“I will have more to say because we should be making it easier for unserved communities to get service, not rejecting a proven satellite technology that is delivering robust, high-speed service today,” he said. “To be clear, this is a decision that tells families in states across the country that they should just keep waiting on the wrong side of the digital divide even though we have the technology to improve their lives now.”
Carr is a Republican who was on the Ajit Pai-led commission that awarded funding for the satellite provider and the LTD Broadband, which also saw its winnings revoked by the commission on Wednesday and told this publication that it is looking into next steps.
Gary Bolton, the head of the Fiber Broadband Association, meanwhile celebrated the decision Wednesday, saying it “provides clarity and a path forward for fiber and closing the digital divide, while returning $885.5M of this precious funding back into the RDOF fund for more appropriate broadband projects.”
Bolton noted that the awarding of funding to Starlink in certain areas would have precluded those areas from getting fiber connections from the $42.5-billion broadband infrastructure program run by the National Telecommunications and Information Administration.
The federal government has previously made numerous reference to fiber as its preferred option for the future of broadband in the country.
Telecom head says there’s ‘new normal’ on supply chain
The CEO of Consolidated Communications said he sees a new view on the supply chain following disruptions in product supply over the pandemic, according to reporting Thursday from Fierce Telecom.
The backup in the supply chain on many products overseas has caused delays in shipments for telecom and technology equipment that have pushed back some broadband builds in the country. Some have suggested that telecommunications executives will now need to consider stocking up on inventory well in advance of construction to make sure projects are completed on time.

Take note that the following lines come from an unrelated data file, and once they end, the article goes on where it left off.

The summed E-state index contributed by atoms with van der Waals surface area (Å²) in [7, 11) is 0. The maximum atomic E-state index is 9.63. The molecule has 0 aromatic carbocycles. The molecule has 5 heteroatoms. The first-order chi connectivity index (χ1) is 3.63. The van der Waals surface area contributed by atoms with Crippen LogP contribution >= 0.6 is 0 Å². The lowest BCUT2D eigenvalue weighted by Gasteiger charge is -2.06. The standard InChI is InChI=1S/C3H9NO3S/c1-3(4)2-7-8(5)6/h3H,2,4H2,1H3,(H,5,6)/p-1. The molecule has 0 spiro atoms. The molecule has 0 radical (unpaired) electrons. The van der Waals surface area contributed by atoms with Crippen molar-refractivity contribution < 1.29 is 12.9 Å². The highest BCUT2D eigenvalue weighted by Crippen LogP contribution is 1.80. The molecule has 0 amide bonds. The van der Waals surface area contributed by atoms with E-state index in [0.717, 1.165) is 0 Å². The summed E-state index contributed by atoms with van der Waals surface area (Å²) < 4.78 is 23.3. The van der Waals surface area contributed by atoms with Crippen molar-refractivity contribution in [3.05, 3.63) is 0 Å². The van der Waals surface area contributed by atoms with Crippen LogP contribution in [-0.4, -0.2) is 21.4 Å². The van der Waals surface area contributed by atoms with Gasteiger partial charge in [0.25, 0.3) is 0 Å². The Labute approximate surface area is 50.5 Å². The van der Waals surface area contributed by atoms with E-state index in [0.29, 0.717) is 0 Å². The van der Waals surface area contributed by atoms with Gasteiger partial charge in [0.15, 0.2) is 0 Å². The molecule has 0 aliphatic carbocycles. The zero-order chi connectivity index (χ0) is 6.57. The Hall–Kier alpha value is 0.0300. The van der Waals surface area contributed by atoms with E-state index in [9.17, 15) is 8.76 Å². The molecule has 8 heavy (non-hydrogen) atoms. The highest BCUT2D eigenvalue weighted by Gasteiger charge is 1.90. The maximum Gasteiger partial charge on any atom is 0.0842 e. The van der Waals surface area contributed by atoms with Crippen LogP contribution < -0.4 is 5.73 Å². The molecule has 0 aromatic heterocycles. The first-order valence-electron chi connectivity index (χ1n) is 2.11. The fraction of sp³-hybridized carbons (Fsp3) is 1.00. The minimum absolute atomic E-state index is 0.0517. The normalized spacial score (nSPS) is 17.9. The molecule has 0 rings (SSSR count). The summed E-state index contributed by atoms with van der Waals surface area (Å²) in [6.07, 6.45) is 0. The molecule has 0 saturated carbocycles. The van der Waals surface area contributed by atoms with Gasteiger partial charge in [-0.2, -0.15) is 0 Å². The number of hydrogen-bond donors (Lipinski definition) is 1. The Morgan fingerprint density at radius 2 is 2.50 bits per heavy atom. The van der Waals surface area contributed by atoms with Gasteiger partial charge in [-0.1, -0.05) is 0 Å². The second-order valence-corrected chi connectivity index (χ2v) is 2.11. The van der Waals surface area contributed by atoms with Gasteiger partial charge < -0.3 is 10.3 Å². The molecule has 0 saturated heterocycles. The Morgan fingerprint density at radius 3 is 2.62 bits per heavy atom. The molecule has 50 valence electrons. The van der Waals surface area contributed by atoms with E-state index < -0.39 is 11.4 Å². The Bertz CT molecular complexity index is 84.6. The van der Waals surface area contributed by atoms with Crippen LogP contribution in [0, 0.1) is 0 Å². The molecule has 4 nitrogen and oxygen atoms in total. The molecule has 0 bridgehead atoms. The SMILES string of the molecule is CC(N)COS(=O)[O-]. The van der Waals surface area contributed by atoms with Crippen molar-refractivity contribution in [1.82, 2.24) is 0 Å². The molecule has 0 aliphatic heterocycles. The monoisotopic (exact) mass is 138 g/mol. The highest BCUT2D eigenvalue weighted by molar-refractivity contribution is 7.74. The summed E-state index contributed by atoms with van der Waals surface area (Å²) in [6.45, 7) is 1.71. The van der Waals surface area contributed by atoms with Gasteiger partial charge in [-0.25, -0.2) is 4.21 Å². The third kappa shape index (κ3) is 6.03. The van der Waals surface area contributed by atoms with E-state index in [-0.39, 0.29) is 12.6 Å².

“I wouldn’t say you can guarantee it’s all behind us now, but we’ve got more visibility than we ever have into how to manage it and more forward information on when people are running into either demand challenge or raw material challenges,” said Bob Udell during a Cowen investor conference, according to Fierce.
“I think we’re in a new normal that will continue to stabilize to something different than what we’ve known in the past,” he’s cited as saying in the story.
The company is currently in the midst of a fiber expansion, which Udell said its diversity of suppliers put it in good shape to continue, the story said.
FCC commits another $68M to student connectivity
The Federal Communications Commission announced Wednesday it is committing another $68 million from the Emergency Connectivity Program, a fund intended to help students continue school work remotely.
The latest round will go toward funding broadband connections and devices for over 100,000 students across the country, including in California, Florida, North Carolina, Nebraska, Pennsylvania, and West Virginia, according to the release.
“As we inch closer to the start of another school year, the Homework Gap remains a real concern for far too many students who lack internet access after the school day ends,” said FCC Chairwoman Jessica Rosenworcel. “We’re working hard to fix this and support students as they prepare to return to the classroom in the coming weeks and this latest round of funding will help us do just that.”
So far the agency has committed over $5.7 billion from the $7.1 billion fund, which has gone toward nearly 12 million devices and seven million broadband connection to roughly 10,000 schools, 900 libraries, and 100 consortia.
Appeals Court Affirms FCC’s Spectrum Authority, FTC Privacy Rulemaking, (Root) Beer and Broadband
The Federal Communications Commission’s reallocation of intelligent transportation service spectrum was not arbitrary and capricious, the court held.
August 12, 2022 – The D.C. Circuit Court of Appeals on Friday affirmed the the Federal Communications Commission’s authority to reclassify radio frequency spectrum and make more of the 5.9 GigaHertz band available for broadband communication.